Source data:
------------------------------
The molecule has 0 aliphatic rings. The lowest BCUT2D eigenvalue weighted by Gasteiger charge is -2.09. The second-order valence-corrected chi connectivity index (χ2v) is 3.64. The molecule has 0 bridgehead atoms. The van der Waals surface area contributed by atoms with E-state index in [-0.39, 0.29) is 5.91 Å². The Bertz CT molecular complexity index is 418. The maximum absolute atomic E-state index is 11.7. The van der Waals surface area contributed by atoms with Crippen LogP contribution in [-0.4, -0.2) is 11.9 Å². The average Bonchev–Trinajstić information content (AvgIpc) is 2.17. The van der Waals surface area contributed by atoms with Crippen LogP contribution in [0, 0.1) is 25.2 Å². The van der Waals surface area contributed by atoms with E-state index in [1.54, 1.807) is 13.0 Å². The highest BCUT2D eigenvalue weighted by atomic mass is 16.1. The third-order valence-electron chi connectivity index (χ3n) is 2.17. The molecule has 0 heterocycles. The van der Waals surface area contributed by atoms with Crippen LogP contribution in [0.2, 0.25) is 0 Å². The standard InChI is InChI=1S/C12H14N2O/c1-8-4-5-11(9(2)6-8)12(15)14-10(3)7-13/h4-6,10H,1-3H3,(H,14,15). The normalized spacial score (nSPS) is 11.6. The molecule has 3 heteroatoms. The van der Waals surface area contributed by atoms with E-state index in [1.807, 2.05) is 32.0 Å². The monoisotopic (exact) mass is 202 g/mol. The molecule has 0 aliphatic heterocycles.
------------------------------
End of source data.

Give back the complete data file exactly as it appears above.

The molecule has 0 aliphatic rings. The lowest BCUT2D eigenvalue weighted by Gasteiger charge is -2.09. The second-order valence-corrected chi connectivity index (χ2v) is 3.64. The molecule has 0 bridgehead atoms. The van der Waals surface area contributed by atoms with E-state index in [-0.39, 0.29) is 5.91 Å². The Bertz CT molecular complexity index is 418. The maximum absolute atomic E-state index is 11.7. The van der Waals surface area contributed by atoms with Crippen LogP contribution in [-0.4, -0.2) is 11.9 Å². The average Bonchev–Trinajstić information content (AvgIpc) is 2.17. The van der Waals surface area contributed by atoms with Crippen LogP contribution in [0, 0.1) is 25.2 Å². The van der Waals surface area contributed by atoms with E-state index in [1.54, 1.807) is 13.0 Å². The highest BCUT2D eigenvalue weighted by atomic mass is 16.1. The third-order valence-electron chi connectivity index (χ3n) is 2.17. The molecule has 0 heterocycles. The van der Waals surface area contributed by atoms with Crippen LogP contribution in [0.2, 0.25) is 0 Å². The standard InChI is InChI=1S/C12H14N2O/c1-8-4-5-11(9(2)6-8)12(15)14-10(3)7-13/h4-6,10H,1-3H3,(H,14,15). The normalized spacial score (nSPS) is 11.6. The molecule has 3 heteroatoms. The van der Waals surface area contributed by atoms with E-state index in [1.807, 2.05) is 32.0 Å². The monoisotopic (exact) mass is 202 g/mol. The molecule has 0 aliphatic heterocycles.